But even cricket isn’t a bed of roses. Test matches are played to empty stadiums. We aren’t outright champions like the Australians were when they were on top of the cricket world.

India isn’t cricket crazy. We’re just crazy. When the team wins, there are traffic jams. When the team starts losing, there are traffic jams because people have stopped watching the match and stepped out of the house.

Try pursuing a sport recreationally in our country and you will realise how tough it is to pursue a sport professionally.

If you want to swim in a pool that isn’t populated by a hundred others and get hit by someone’s arm every second stroke, you better find a fancy club and pay through your nose (once you get the water out of it).

If you want to play badminton, try finding a decent indoor court near your home.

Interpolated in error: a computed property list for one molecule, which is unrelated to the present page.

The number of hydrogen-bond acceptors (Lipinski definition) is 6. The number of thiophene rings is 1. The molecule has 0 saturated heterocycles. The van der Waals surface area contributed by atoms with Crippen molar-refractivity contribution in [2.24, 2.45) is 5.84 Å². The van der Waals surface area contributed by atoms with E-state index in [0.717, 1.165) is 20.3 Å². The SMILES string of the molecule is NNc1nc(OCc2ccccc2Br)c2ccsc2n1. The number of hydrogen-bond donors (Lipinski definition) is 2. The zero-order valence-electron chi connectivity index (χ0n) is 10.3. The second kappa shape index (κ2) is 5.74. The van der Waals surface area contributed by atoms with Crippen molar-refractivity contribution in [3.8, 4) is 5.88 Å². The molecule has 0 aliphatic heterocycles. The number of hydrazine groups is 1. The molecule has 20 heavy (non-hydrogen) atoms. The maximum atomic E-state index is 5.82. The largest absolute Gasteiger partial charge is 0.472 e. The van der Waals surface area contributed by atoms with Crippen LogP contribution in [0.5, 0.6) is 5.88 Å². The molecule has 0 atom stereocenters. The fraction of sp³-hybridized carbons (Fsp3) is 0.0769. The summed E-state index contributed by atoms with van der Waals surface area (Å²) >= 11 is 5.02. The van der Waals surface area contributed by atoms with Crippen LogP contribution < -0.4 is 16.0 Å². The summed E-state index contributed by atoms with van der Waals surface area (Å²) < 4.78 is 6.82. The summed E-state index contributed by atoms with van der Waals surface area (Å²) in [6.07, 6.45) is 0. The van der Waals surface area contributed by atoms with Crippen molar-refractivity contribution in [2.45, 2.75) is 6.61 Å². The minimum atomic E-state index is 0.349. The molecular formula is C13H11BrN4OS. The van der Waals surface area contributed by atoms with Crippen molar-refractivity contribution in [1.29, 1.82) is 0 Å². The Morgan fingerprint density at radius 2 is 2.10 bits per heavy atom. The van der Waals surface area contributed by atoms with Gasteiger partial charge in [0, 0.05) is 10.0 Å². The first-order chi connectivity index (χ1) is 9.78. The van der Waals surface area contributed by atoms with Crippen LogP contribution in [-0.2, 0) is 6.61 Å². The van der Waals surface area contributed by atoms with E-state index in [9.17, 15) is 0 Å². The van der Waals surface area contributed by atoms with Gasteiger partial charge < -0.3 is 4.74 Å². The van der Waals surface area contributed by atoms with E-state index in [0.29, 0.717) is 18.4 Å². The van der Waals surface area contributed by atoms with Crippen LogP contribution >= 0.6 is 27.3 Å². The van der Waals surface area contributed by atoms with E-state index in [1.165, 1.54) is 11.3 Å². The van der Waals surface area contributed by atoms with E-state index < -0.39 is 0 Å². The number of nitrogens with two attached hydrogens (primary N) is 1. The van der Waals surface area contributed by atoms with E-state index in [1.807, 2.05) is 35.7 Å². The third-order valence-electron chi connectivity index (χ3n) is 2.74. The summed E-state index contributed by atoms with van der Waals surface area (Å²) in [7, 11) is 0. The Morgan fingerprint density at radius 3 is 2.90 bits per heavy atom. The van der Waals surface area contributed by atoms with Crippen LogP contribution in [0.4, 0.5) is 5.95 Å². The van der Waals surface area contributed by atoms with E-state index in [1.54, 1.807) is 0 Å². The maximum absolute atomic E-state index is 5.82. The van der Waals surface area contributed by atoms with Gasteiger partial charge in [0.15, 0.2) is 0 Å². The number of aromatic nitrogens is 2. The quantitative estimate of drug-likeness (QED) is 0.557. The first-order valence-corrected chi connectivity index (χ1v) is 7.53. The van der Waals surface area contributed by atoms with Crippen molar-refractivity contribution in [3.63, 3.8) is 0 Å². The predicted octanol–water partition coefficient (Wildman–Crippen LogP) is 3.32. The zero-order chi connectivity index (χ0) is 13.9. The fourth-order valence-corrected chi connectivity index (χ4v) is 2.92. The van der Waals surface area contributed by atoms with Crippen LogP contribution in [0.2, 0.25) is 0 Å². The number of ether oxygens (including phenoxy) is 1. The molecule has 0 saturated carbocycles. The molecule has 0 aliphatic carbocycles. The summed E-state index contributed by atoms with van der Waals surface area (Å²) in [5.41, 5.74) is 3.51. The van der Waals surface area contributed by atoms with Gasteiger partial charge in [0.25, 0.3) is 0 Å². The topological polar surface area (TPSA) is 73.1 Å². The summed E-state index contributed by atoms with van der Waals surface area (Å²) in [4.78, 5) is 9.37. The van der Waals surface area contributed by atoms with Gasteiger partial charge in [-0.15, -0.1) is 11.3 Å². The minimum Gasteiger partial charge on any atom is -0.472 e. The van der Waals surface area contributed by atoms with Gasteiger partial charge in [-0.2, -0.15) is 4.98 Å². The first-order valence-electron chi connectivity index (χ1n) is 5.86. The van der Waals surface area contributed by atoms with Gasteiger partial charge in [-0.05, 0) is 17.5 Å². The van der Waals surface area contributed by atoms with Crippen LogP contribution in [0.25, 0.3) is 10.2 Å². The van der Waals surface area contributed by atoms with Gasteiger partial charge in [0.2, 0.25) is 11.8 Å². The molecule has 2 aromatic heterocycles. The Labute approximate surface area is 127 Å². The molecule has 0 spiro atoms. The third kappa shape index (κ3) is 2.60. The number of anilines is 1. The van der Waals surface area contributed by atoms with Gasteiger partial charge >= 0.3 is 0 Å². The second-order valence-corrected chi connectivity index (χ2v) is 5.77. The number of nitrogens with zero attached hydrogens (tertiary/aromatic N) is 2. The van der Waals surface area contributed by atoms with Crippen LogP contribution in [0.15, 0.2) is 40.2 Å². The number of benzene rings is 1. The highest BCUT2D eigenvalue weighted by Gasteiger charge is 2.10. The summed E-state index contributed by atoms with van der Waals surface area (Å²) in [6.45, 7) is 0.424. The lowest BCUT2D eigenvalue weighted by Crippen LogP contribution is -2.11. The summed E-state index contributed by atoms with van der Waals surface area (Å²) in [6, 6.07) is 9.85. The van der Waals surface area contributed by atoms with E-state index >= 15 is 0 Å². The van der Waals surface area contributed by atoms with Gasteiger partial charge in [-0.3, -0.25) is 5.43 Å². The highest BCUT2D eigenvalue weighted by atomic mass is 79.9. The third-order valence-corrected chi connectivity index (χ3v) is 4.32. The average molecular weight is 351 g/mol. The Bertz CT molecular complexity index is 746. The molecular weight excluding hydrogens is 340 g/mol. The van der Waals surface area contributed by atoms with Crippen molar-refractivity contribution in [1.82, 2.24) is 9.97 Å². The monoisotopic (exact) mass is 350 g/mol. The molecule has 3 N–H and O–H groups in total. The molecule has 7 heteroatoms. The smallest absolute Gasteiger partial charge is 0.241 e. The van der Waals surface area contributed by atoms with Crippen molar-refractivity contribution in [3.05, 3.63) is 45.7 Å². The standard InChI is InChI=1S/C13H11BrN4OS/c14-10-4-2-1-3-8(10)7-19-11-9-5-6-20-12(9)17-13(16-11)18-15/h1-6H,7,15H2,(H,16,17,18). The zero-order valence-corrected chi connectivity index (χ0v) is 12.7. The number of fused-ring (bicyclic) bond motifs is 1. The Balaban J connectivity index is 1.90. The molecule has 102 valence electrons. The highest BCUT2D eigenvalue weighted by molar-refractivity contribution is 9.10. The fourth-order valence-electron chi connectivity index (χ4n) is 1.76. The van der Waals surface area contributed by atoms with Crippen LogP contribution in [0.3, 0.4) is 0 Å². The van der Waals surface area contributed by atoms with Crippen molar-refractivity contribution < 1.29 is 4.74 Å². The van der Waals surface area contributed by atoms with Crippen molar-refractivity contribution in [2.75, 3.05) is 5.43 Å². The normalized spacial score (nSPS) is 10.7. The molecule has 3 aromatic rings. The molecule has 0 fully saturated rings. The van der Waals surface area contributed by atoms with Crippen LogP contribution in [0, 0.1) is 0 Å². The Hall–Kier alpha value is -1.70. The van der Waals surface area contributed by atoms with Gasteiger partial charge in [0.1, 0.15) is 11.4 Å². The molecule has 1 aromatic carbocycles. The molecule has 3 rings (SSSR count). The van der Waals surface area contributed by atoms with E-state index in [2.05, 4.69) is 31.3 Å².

The same applies to most sports in India.

Gully cricket has its own charm but it also reflects a certain lack.

No one stones a hockey player’s or an athlete’s house if they lose. Heck, they wouldn’t even be recognised if they walked on the streets.

Back in the day, India ruled the roost in hockey. At some point, KPS Gill, who headed operation Blue Star in 1984 and flushed out terrorists from the Golden Temple, was given charge of Indian hockey. He continued where he left off in his police career and proceeded to kill hockey too. It is only apt that Dhanraj Pillay’s autobiography was titled ‘Forgive me amma’. But I wonder why he is the one asking for forgiveness. It should be the other way round. The administrators, ministers and bureaucrats who have single-handedly brought sport to its knees should be asking for forgiveness. But they won’t. They’ll fly first class with their families while the athletes fly economy class.